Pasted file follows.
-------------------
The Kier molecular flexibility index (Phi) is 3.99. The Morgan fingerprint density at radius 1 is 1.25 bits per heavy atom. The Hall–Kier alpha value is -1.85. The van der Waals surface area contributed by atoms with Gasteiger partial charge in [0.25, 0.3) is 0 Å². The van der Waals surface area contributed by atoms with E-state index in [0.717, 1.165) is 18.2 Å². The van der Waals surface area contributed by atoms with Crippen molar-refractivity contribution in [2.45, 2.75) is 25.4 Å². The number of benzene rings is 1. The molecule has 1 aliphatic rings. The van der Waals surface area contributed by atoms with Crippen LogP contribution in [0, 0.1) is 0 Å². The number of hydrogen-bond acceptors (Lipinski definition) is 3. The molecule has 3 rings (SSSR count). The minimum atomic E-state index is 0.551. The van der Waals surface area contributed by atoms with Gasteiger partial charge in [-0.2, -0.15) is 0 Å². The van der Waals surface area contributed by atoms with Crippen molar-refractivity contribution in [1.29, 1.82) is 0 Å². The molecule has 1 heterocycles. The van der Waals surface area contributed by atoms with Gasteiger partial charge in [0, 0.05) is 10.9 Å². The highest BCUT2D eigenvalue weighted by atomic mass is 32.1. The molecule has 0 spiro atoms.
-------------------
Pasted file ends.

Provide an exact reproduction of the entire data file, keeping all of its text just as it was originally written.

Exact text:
The Kier molecular flexibility index (Phi) is 3.99. The Morgan fingerprint density at radius 1 is 1.25 bits per heavy atom. The Hall–Kier alpha value is -1.85. The van der Waals surface area contributed by atoms with Gasteiger partial charge in [0.25, 0.3) is 0 Å². The van der Waals surface area contributed by atoms with E-state index in [0.717, 1.165) is 18.2 Å². The van der Waals surface area contributed by atoms with Crippen molar-refractivity contribution in [2.45, 2.75) is 25.4 Å². The number of benzene rings is 1. The molecule has 1 aliphatic rings. The van der Waals surface area contributed by atoms with Crippen LogP contribution in [0, 0.1) is 0 Å². The number of hydrogen-bond acceptors (Lipinski definition) is 3. The molecule has 3 rings (SSSR count). The minimum atomic E-state index is 0.551. The van der Waals surface area contributed by atoms with Gasteiger partial charge in [-0.2, -0.15) is 0 Å². The van der Waals surface area contributed by atoms with Crippen molar-refractivity contribution in [1.29, 1.82) is 0 Å². The molecule has 1 heterocycles. The van der Waals surface area contributed by atoms with Gasteiger partial charge in [0, 0.05) is 10.9 Å². The highest BCUT2D eigenvalue weighted by atomic mass is 32.1. The molecule has 0 spiro atoms.